If your mother does not require long-term care Medicaid, you can transfer your father’s life insurance to her (non-applicant). The cash value on your dad’s plan would then go to your mom’s resource allowance. As of this year, most states permit the non-applicant spouse to own assets up to $128,640.
Transferring your father’s insurance policy to a funeral home to pay for a non-cancellable burial plan is another possible option. Burial plans are exempted from Medicaid’s asset limit.
Transferring your father’s policy to you or your adult siblings is not recommended because it is considered a gift that may violate Medicaid’s look-back rule.
There are two exceptions to this rule. Medicaid’s look-back period will not be violated if the whole life insurance policy is transferred to an adult child who is blind or disabled.
Borrow from the Cash Value
Borrowing from the cash value will keep your parent’s policy active, but it will lower the cash value and face value of their policy. If they decide to go this route, one important thing to remember is that they still need to pay the premiums to keep the policy active.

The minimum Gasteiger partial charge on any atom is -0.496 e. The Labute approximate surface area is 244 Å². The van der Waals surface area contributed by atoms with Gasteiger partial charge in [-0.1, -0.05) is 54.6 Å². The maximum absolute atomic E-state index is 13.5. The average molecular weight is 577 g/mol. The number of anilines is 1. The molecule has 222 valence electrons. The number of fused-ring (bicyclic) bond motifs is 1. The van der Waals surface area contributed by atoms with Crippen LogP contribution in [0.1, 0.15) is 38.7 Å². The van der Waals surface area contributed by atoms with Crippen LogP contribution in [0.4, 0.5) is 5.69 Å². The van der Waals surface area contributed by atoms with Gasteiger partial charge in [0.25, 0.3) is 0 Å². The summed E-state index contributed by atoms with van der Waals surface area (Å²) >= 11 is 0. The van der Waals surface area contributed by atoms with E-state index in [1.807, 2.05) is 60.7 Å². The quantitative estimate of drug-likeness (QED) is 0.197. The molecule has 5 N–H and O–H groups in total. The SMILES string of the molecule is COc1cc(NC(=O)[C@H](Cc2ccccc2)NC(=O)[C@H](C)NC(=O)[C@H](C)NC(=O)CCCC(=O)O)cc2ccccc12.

Your parents must also monitor the cash value because it increases over time, and they may find they are no longer eligible for Medicaid.
Sell the Policy
Your parents can sell their policy to a relative or a friend at cash surrender value. The buyer can pay the premiums to keep the policy active. Since your parents are no longer the policy owner, it will not be counted as an asset.
Viatical settlement is another option to sell the life insurance. They can sell the insurance policy to a settlement company that will be the beneficiary and take over the premium payment. This is a good option for people with a life expectancy of 20 years or less.
Getting cash from selling the life insurance policy can put your parents over the asset limit. As a result, they have to spend down the cash by paying medical bills, paying credit card, home modifications, and outstanding debts.
Cash Out the Policy
Your parents can cash out their life insurance policy and collect the cash value. The cash value should be “spend down” or used until the Medicaid asset limit is met in the state where they reside.
The proceeds can be used for healthcare expenses, debt repayment, or needed home repairs. If they choose this option, the policy will be canceled, and there will be no death benefit for the beneficiary.
Before implementing any planning technique, you need to be cautious not to violate Medicaid’s look-back rule. Most states have a five-year look-back period where they look at all your previous asset transfers to ensure you do not gift or sell assets under fair market value. If you violate Medicaid’s look-back rule, it will result in ineligibility.
Research Medicaid spend-down rules on life insurance in your state before making any spend-down strategy with a life insurance policy. It is best to talk to your attorney to determine the best strategy for your parents.